Bring­ing the Stars to Earth — Part 3

Lil Rick
Photo com­pli­ments Caribbean Music Summit

Before I ask any­thing else I have to know. How did you come up with Hypa Dawg?

[Laughs] Im not sure to be hon­est. I would say it was my way of guar­an­tee­ing the audi­ence non-​stop hype from the moment I step on the stage.Taken from Trini Jun­gle Juice

Tell us a bit about the early years.

Those were some fun times. I used to love those catchy beats with a dom­i­nant bass and I would just sit and chant some lyrics over them. So peo­ple began call­ing me the Dub Chant­ing King. It was some­thing I became really good at. Then before I knew it I was 16 and open­ing for peo­ple like Bee­nie Man, Buju Ban­ton and Mad Cobra. Taken from Trini Jun­gle Juice and Caribbean Music Summit

Was this the cat­a­lyst that kick started your career?

Pretty much yeah. I started col­lab­o­rat­ing with the DJ/​Music Pro­ducer Peter Cop­pin. He sug­gested to me that a career in calypso could bring me as much suc­cess as my Dub per­for­mances and he was right. Our part­ner­ship just pro­duced hit after hit after hit and just like that I was pro­pelled onto the Soca scene.Taken from Trini Jun­gle Juice and Caribbean Music Summit

There were some rumors about a hint of a rivalry between you and Edwin Year­wood. Can you shed some light on that?

To be frank there is absolutely noth­ing to shed light on. There was never any rivalry between me and Edwin and I think the song we did together, Friends, totally shot down that rumor. Taken from Trini Jun­gle Juice

So we hear Lil Rick is also quite the DJ.

For sure. No mat­ter what I am doing with my own Soca career I love to do DJ gigs at least on the week­ends through­out the year. Taken from Trini Jun­gle Juice

Whats life like out­side of the music?

It’s great. I have four won­der­ful chil­dren that I love and I try to be the most devoted father I can be to them. Also, I have used my brand as Hypa Dawg to launch my own cloth­ing line the Hypa Dawg Cloth­ing Line. Taken from Trini Jun­gle Juice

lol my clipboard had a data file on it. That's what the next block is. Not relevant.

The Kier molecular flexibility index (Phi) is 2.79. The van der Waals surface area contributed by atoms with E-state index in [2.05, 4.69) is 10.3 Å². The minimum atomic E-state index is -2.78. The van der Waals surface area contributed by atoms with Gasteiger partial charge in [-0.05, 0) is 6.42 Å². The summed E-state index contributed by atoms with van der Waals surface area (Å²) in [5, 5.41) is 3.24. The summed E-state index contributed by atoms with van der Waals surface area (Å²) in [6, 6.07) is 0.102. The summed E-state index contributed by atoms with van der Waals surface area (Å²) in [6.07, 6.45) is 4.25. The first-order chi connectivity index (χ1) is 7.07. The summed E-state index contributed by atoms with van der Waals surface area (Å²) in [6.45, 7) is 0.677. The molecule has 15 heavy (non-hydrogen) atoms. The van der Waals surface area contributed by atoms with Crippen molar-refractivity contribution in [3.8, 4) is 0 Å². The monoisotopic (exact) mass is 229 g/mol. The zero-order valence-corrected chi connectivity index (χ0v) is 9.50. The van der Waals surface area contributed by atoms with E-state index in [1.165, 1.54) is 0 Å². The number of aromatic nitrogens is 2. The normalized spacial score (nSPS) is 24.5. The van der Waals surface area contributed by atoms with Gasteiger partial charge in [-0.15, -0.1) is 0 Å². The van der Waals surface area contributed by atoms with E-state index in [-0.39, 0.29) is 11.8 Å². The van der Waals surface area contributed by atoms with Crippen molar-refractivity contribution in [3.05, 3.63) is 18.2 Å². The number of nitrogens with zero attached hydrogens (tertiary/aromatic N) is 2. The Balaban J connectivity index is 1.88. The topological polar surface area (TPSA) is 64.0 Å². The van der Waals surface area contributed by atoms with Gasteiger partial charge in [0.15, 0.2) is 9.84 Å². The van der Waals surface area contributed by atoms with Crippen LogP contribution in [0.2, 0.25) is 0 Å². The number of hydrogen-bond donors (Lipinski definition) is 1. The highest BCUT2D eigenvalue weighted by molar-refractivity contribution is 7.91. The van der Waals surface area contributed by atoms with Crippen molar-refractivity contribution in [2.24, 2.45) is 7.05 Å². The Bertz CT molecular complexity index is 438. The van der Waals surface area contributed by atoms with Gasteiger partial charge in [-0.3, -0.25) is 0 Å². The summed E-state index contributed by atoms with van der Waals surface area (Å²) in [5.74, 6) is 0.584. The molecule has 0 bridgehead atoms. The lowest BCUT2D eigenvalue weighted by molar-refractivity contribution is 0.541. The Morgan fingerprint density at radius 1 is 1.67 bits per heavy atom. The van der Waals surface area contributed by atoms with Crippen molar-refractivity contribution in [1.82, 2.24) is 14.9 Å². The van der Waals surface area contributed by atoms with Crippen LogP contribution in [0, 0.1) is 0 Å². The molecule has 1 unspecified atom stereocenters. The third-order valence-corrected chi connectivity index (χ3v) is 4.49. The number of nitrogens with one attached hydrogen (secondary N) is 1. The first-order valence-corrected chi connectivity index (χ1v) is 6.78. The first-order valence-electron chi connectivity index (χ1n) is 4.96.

Ahh. I see why they gave you the title Chi­huahua Busi­ness Man.

[Laughs] Yup. I believe a career has to con­tin­u­ally evolve. Taken from Trini Jun­gle Juice

We know you also work on har­ness­ing the tal­ent of your chil­dren, the Hypa Kids, as well.

Most def­i­nitely. I help them with writ­ing, record­ing and devel­op­ing their stage per­for­mances. Renee, aka Undadawg made his bow as a DJ in 2009 when we did a col­labro­tra­tion called Break­away. Then in 2010 Rickara and Rinicko said they wanted to get inv­oled in music too after watch­ing their older brother in his ele­ment. So in 2010 they per­formed their first sin­gle We Ready. So its been great not only being a father but work­ing with my kids pro­fes­sion­ally as well.Taken from Caribbean Music Sum­mit and zoominfo

Tell us about the first time you per­formed Jones & Wuk Up.

Well as usual when yourre at a con­cert your nat­ural instinct is to whip out your phone or cam­era and record. But within min­utes of my per­for­mance, mem­bers of the audi­ence had it uploaded on Youtube and Face­book and before I knew it this new dance I cre­ated was all over the inter­net. It was some­thing else how it all hap­pened but also shows the impact that my music was hav­ing on peo­ple. Taken from zoominfo

© Arti­cle of Caribbean Dreams Mag­a­zine
© Photo from Caribbean Music Summit

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